Kava Root

The word “Kava” is derived from the term “kawaRi” which means “bitter root”.

Kava is used as a recreational and ceremonial beverage. In the past, Kava beverages were considered to be a royal drink. Nowadays,  Kava beverages are used to assist in reducing anxiety by drinking it in good company.

Kavalactone Effects on Human Body

Kava is a social drink promoting peace and relief, this is all thanks to Kavalactones. Kavalactones are thought to enhance ligand binding to the GABA🇦 receptor by inhibiting the activation of neurons.

The higher the concentration of Kavalactones, the more effective the effects are. The roots are what contain the highest concentration of Kavalactones, and is usually sold labeled as “Waka Kava”. The concentration of Kavalactones decreases as you go higher up on the anatomy of the plant towards the stem and leaves.

Kavalactone Concentration in Different Parts

While comparing the quantity of Kavalactones in different parts of the plant, it is observed to be 15%, 10%, and 5% are found in the root, stump, and basal stems respectively. The relative content of the Kavalactones depends not only on the part of the plant but also on the cultivars, plant maturity, and time of harvest.

Maturity of Kava Plant Root

Kava beverages are prepared the same way whether it’s for daily or ceremonial use. The ideal Kava plant is at least three to four years of age before it is cultivated. Kava beverages can be prepared by using the dry powdered Kava root or from fresh Kava root. While comparing both types, fresh Kava root is more effective and has a more complex Kavalactone line-up, but we can only import and export powdered forms.

Pacific Islanders typically use fresh Kava roots, because of their high potency of Kavalactones. Dried Kava roots are less effective than fresh ones as numerous volatile components are lost during the drying process. However, the drying process allows for easier storage, transportation, and trade.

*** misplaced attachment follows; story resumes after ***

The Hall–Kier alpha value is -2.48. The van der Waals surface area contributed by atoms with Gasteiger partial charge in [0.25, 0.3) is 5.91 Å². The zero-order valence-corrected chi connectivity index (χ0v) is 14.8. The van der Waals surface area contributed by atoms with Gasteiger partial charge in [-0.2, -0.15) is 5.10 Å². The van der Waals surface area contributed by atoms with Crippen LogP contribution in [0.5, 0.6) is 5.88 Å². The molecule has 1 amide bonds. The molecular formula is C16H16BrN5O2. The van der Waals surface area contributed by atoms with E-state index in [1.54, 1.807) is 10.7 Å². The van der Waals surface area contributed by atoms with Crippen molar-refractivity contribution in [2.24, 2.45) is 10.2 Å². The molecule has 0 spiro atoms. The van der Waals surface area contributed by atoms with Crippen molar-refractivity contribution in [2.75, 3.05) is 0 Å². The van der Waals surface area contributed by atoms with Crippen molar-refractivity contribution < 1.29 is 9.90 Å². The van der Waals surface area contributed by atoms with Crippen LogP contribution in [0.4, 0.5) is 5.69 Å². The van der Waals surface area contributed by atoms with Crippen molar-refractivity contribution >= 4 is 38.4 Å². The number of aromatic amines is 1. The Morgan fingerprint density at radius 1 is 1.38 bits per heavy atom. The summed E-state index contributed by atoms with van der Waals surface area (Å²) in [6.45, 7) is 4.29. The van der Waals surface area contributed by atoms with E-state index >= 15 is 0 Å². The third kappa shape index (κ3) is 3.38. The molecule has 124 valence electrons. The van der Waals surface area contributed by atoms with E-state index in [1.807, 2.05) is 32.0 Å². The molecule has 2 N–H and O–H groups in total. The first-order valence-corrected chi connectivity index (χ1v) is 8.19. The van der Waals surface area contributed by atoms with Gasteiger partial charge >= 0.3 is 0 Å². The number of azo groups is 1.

Effect of Age on Kava root

The age of the Kava plant root matters a lot as it has a significant effect on the potency of Kava. With time, the amount of Kavalactones in the roots increases. If the roots are not mature enough, the root will have a low Kavalactone concentration and is usually banned from being sold as it gets people sick due to other chemicals that haven’t yet had the chance to fade out of the plant.

The average mature age of the root of the Kava plant is considered to be three to four years and ideally even older. Roots that are three to four years old are considered to be good enough for exporting. If the age of the root is less than three years, then its export is prohibited as it doesn’t meet the quality criteria. 

Effects of Aging on Kavalactone Concentration

With time, the amount of Kavalactones in the root of the Kava plant increases, increasing the weight and size of the root. Thicker, and larger roots sell for higher prices and are deemed more valuable. Many Kava farmers have a special area of Kava plants on their farms that span over ten years of age for special occasions and to celebrate important life events such as weddings.

The older the Kava root, the higher concentration of Kavalactones!

There are two categories of Kava root; lateral root and crown root. The roots with comparatively larger diameters that look like wooden poker chips when cut are considered crown roots. Upon harvesting, crown roots are approximately 80% of the Kava plant.

The smaller roots from the crown root are called lateral roots. A mature Kava plant, upon harvesting, approximately consists of only 20% lateral root. Lateral roots contain the highest concentration of Kavalactones compared to the rest of the plant.

The lateral roots are what’s desired, and make up what is deemed to be “Waka Kava” by Fijians.


All the properties of Kava depend on the content of Kavalactones present in the roots of the Kava. The quantity of Kavalactones is higher in aged and mature Kava plants. The ideal age for a mature Kava plant is four years for harvesting and exporting. 

There are several Kava plant species in which the amount of Kavalactones vary, and their overall profiles differ. Everyone classifies the different variations of Kavalactone concentrations using a standard called a “kava chemotype”.


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